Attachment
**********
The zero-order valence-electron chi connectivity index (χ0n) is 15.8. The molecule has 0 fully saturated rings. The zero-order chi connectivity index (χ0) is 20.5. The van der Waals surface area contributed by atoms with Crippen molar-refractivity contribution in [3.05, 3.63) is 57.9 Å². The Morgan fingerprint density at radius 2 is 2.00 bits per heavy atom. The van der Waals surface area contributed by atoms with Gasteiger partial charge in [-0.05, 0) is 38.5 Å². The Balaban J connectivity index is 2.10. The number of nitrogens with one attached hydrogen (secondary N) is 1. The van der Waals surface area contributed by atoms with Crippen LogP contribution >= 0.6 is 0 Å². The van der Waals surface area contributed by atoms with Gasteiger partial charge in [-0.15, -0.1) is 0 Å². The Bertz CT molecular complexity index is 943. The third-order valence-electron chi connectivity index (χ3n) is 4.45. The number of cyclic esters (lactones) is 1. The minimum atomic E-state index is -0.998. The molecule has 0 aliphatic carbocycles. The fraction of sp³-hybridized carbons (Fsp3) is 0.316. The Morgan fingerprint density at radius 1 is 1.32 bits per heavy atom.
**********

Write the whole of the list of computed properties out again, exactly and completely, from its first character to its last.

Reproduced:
The zero-order valence-electron chi connectivity index (χ0n) is 15.8. The molecule has 0 fully saturated rings. The zero-order chi connectivity index (χ0) is 20.5. The van der Waals surface area contributed by atoms with Crippen molar-refractivity contribution in [3.05, 3.63) is 57.9 Å². The Morgan fingerprint density at radius 2 is 2.00 bits per heavy atom. The van der Waals surface area contributed by atoms with Gasteiger partial charge in [-0.05, 0) is 38.5 Å². The Balaban J connectivity index is 2.10. The number of nitrogens with one attached hydrogen (secondary N) is 1. The van der Waals surface area contributed by atoms with Crippen LogP contribution >= 0.6 is 0 Å². The van der Waals surface area contributed by atoms with Gasteiger partial charge in [-0.15, -0.1) is 0 Å². The Bertz CT molecular complexity index is 943. The third-order valence-electron chi connectivity index (χ3n) is 4.45. The number of cyclic esters (lactones) is 1. The minimum atomic E-state index is -0.998. The molecule has 0 aliphatic carbocycles. The fraction of sp³-hybridized carbons (Fsp3) is 0.316. The Morgan fingerprint density at radius 1 is 1.32 bits per heavy atom.